Like the stores on Carrollton and in Gentilly, MB Airline carried the same product lines the main store on Canal Street did. If there was something advertised in the paper that wasn’t available on the sales floor at Airline Village, the store gladly transferred it from downtown, or the customer could arrange for free home delivery.

My personal memories of MB Airline were when we lived in Old Metairie. I was a Cub Scout in the pack that was sponsored by Mullholland Memorial Methodist Church on Metairie Road. My parents would bring me from our house on Dream Court, up Metairie Road and that back route into Airline Village. MB was one of the “official” Scouting stores back then. So, that’s where we bought my uniforms, t-shirts, pocket knives, etc.

Clearview and decline

maison blanche airline

Architectural rendering, Airline Village Shopping Center

MB Airline was a resounding success for the chain well into the 1970s. When Interstate 10 opened and dominated the traffic patterns, Maison Blanche recognized the shift. They opened a new store in the Clearview Shopping Center. That mall is between I-10 and Veterans Boulevard, at the Clearview Parkway exit.

MB Airline declined rapidly after the Clearview store opened. New subdivisions developed between Veterans and the lake. Lakeside Mall and Clearview Mall became the focal points of retail shopping in Metairie. While MB Airline was convenient for residents of “Old Metairie”, everyone else favored the malls. Maison Blanche recognized this, and closed the Airline Village location.

Airline Village Today

maison blanche airline

Celebration Church (Darrell Harden photo)

The main anchor of Airline Village is now Celebration Church, a non-denominational Christian congregation.

Be sure to check out my book, Maison Blanche Department Stores by “liking” our page on Facebook.

Become a Patron

Support NOLA History Guy’s writing by becoming a Patron. Our goals are 100 patrons supporting us at $1 per month. When we reach this goal, we’ll be able to move forward with anthology production and publication.

Become a Patron!


Shop Edward’s bookstore

Edward’s books are available at bookstores everywhere, as well as Amazon, Kobo, B&N, and other online booksellers.

For signed copies of Edward’s books, visit his online bookshop:


Hidden Talents


Dragon’s Danger


Maison Blanche Department Stores


Legendary Locals of New Orleans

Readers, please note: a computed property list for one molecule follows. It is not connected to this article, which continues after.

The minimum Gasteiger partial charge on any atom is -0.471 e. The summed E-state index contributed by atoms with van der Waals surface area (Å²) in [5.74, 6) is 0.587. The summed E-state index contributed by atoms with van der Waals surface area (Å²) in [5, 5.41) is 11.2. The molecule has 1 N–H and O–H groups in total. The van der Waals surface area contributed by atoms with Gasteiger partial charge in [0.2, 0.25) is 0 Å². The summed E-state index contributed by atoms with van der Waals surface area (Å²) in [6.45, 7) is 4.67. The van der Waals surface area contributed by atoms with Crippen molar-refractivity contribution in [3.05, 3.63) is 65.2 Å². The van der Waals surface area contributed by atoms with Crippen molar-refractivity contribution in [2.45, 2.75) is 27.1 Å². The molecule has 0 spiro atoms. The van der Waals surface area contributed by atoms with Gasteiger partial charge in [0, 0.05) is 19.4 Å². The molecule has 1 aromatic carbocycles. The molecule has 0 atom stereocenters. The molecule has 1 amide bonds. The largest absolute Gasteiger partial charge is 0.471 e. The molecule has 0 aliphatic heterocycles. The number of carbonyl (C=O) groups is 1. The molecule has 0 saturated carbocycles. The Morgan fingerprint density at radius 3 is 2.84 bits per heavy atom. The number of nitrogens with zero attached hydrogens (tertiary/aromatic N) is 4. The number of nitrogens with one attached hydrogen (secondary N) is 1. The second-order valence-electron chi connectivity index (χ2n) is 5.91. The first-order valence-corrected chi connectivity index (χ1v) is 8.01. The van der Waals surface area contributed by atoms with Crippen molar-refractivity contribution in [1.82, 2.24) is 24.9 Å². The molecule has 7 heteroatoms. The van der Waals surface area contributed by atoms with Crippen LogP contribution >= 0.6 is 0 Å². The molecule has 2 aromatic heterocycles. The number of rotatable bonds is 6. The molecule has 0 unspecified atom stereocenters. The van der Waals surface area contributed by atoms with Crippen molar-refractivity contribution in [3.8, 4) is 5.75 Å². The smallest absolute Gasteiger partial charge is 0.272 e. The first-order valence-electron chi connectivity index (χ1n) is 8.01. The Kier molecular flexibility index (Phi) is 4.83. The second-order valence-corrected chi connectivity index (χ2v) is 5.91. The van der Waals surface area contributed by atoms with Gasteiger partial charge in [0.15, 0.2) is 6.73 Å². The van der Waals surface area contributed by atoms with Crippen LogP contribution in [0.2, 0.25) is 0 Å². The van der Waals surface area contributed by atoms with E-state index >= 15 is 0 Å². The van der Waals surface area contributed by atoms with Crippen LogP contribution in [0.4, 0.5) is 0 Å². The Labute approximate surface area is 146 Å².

Brothers of the Sacred Heart in New Orleans


New Orleans Jazz


New Orleans: The Canal Streetcar Line

 

The Irish-Italian Podcast!

The Irish-Italian Podcast!

The Irish-Italian connection/tradition originates with the two cultures merging in New Orleans after WWII.

The Irish

In terms of numbers and influence, the Irish were first in New Orleans. O’Reilly is an outlier on this; the Irish influence begins in the 1820s.  That first wave of Irish immigrants provided the manpower to build the New Basin Canal.

Crescent City Living’s video on the Irish Channel, produced by Crista Rock, with commentary from NOLA History Guy.

The Irish in New Orleans

Love New Orleans? Thank an Irishman

The story of St. Alphonsus and St. Mary’s Assumption churches

The Irish Cemeteries

Ten Contributions the Irish Made to New Orleans

These are articles about the Irish I’ve written over the years. This podcast doesn’t go into a ton of detail, since its focus is how all these folks ended up in the same parade. 🙂 Don’t let that deter you from looking further into the Irish. Their story is an important part of the bigger story of New Orleans.

The Italians

In many ways, the Italians get more exposure in the touristy writing than the Irish. That’s mainly because the Italians all but took over the French Quarter. This was in the 1880s and 1890s. The Italians left a lasting mark on the French Quarter. It’s the one neighborhood just about every visitor sees. Naturally, this is going to leave an impression. The Italian groceries, St. Mary’s Italian church (next to the convent), so many other Italian-owned businesses. Even the building the Louisiana State Museum currently uses as a warehouse for their massive collection was at one time a pasta factory!

Anyway, I wasn’t kidding about going to the Beauregard-Keyes House, either. The mafia connection is fascinating!

It’s not all about the Quarter, though, for the Italians.

Five Italian Contributions to New Orleans

The Hotel Monteleone was built by Italians

So, the Italians migrated from the Downtown side of Canal Street. They went to Gentilly, Metairie, and St. Bernard Parish. The folks who went out to Metairie teamed up with the Irish for the big parade.